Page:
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What can the Yankees expect from Masahiro Tanaka over the rest of his contract?

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With Tanaka opting in, the Yankees have to hope he matches his recent success.

League Championship Series - Houston Astros v New York Yankees - Game Five Photo by Al Bello/Getty Images

It’s just the very beginning of the offseason, but it already feels like there’s a massive weight off the Yankees’ shoulders. Masahiro Tanaka decided not to opt out of his seven-year, $155 million contract that originally brought him stateside. He will play the next three seasons in pinstripes.

Tanaka has long been a fan favorite, and this October cemented that. Of course he got labeled as injury-prone when he underwent PRP therapy in 2014 to help repair a partially torn UCL. Since that point he has had a 115 ERA+, and a 118 ERA+ in his major league career. He had a terribly poor 2017, to the tune of a 4.74 ERA, but he finished strong with a 3.77 ERA in the second half and a 0.90 ERA in the postseason.

After that incredible postseason, where he allowed just two earned runs over 20 innings, questions regarding his free agent stock bubbled to the surface. Some thought he could command up to $100 million, complete with another opt-out two or three years down the line. Instead he decided to take the final three years and $67 million of the Yankees’ deal, and we know one reason he stayed:

Being in a place you like is important. He loves New York and came one game away from a pennant. For someone who pitched at Koshien, won the Japan Series, and won the World Baseball Classic, he’s looking for that final milestone in baseball.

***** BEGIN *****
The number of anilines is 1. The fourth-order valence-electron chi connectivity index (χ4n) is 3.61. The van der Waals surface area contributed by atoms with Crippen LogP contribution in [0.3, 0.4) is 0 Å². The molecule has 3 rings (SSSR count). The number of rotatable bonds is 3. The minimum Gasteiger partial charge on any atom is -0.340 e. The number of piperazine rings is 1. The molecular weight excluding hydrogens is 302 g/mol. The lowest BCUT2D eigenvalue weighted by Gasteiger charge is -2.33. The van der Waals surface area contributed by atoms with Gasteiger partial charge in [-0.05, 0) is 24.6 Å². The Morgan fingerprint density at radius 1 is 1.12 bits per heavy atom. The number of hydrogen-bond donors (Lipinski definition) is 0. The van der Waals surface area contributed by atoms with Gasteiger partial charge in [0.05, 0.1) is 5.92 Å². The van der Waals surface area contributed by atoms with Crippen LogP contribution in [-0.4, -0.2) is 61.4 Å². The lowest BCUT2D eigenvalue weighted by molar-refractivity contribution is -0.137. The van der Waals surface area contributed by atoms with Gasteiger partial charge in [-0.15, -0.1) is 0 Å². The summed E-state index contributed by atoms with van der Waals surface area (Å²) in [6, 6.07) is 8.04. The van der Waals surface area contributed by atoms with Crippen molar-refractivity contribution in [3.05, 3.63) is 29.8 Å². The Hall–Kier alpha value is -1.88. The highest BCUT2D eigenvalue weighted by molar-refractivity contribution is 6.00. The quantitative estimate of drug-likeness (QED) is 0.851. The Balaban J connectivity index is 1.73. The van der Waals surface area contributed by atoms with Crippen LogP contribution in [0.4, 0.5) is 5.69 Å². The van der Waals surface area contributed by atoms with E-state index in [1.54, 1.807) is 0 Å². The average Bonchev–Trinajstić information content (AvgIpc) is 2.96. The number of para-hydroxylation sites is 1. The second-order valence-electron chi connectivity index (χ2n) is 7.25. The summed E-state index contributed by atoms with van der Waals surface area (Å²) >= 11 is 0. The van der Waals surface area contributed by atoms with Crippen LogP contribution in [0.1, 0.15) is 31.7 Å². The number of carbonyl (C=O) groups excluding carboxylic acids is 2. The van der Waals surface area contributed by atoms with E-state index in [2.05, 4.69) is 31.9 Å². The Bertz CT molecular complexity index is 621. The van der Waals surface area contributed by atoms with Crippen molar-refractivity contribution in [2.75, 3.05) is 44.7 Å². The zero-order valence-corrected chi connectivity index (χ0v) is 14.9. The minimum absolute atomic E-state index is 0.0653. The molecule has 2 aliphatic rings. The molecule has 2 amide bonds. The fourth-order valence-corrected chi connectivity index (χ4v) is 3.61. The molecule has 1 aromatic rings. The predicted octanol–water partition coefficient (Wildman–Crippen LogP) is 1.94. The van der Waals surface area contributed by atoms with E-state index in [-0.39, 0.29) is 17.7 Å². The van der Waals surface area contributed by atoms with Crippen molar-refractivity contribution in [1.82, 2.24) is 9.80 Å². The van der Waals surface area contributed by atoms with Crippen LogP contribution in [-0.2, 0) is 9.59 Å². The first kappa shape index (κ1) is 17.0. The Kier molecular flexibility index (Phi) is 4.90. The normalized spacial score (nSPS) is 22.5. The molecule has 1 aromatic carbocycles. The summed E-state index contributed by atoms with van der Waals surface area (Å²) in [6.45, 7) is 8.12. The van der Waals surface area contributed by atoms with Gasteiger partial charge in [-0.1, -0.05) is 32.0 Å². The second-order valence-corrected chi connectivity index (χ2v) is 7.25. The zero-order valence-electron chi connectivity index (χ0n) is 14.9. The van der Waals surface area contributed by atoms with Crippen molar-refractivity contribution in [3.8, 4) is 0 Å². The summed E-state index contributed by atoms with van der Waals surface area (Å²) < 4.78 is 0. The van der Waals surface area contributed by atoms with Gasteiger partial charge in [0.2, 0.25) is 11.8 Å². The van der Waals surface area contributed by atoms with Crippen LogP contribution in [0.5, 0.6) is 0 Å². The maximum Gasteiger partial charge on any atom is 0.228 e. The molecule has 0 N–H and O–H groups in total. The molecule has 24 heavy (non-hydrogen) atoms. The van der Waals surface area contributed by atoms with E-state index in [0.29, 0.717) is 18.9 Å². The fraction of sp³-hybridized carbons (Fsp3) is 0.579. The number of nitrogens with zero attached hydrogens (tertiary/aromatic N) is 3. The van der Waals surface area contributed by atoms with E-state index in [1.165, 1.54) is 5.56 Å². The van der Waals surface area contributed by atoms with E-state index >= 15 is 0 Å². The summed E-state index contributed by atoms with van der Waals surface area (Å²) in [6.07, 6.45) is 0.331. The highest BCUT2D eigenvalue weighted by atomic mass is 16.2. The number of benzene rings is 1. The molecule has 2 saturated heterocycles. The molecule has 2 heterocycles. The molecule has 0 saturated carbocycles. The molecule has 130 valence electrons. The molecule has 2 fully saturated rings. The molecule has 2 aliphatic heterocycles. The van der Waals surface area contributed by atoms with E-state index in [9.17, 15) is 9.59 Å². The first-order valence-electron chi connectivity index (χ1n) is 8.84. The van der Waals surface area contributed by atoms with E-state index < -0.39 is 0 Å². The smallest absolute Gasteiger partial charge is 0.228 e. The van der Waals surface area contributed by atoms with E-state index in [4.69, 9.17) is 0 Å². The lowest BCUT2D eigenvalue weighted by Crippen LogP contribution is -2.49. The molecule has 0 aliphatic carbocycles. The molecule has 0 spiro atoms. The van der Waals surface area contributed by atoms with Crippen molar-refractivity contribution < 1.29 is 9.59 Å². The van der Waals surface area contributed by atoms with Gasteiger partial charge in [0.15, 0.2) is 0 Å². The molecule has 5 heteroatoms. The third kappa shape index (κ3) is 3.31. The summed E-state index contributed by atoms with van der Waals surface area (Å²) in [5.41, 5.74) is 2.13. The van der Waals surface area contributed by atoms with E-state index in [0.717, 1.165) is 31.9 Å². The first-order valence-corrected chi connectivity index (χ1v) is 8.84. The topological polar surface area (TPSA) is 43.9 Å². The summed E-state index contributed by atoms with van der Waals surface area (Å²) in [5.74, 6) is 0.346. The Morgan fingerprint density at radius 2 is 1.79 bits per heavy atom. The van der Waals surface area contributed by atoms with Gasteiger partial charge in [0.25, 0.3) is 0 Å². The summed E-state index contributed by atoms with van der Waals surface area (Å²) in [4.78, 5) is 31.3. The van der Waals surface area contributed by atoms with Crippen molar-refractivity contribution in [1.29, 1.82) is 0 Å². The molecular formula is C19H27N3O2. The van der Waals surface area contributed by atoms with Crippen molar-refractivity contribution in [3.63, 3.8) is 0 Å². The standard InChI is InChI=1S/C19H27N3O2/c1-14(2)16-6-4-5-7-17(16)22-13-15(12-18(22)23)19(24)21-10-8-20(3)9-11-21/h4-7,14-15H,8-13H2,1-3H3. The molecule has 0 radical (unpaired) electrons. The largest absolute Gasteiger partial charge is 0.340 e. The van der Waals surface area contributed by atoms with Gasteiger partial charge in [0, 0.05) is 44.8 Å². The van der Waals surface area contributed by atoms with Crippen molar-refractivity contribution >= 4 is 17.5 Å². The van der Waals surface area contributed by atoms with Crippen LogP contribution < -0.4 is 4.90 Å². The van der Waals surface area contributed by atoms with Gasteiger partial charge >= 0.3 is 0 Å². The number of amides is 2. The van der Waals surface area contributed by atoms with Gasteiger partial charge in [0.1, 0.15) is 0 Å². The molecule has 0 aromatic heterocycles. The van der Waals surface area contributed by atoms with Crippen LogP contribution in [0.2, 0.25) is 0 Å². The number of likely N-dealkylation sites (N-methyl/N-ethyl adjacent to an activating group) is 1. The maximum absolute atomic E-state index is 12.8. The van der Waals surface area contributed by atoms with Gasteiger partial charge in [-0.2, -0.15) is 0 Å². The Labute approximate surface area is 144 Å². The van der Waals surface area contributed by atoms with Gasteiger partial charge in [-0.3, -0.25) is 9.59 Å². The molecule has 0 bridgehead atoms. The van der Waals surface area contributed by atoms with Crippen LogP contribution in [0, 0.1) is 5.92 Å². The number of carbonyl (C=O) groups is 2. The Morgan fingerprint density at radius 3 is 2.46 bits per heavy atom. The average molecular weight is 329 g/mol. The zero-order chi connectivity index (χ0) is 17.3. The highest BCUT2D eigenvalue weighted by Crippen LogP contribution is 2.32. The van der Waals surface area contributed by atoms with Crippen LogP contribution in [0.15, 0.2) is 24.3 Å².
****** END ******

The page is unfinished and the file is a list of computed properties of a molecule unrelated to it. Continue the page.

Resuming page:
This is good news for the Yankees, not only because his postseason was a really good sign, but also because it gives them certainty to start the offseason. Nearly every position player is filled, depending how you look at third base, and they really only have to fill one starter spot at minimum; everything else is extra.

That doesn’t mean the outcome is free of possible side-effects. Notably among them is that the average annual value is quite possibly higher than what he would have received in free agency. That makes the luxury tax goal a little more difficult to attain.

The other possibility is that Tanaka was betting against his own health. While liking the club was definitely part of it, opt-outs serve that dual purpose. You can leave if you don’t like the city or if you want more money, and you can stay if you think you’re worse off on the open market. If he felt he’d have an issue with teams peeking at the medicals, or that they would implement a Lackey Clause to constrict his future earnings, then maybe this was the best option.

That’s why the Yankees are pretty much all-or-nothing on his health, and they’re going to have to hope Tanaka’s former issues don’t continue to crop up.

One of those is the home run, of course. Other than his stellar 2016 he has seen his home run rate climb and climb. Part of that is because of the juiced ball, I would imagine, and his pitching style doesn’t exactly help. Sitting on the sinker more often hurt him, but then he adjusted:

Tanaka is a starter who pitches backwards, relying heavily on his slider and an offspeed arsenal. He goes to his straight fastball or sinker to only keep batters guessing. His repertoire can really fool a batter’s eyesight.

Health and continual adjustments are going to define the latter part of Tanaka’s tenure with the Yankees, and I have faith he can do that. He made adjustments and fought through the thickets of October, now he just needs to continue that straight into 2018 and beyond.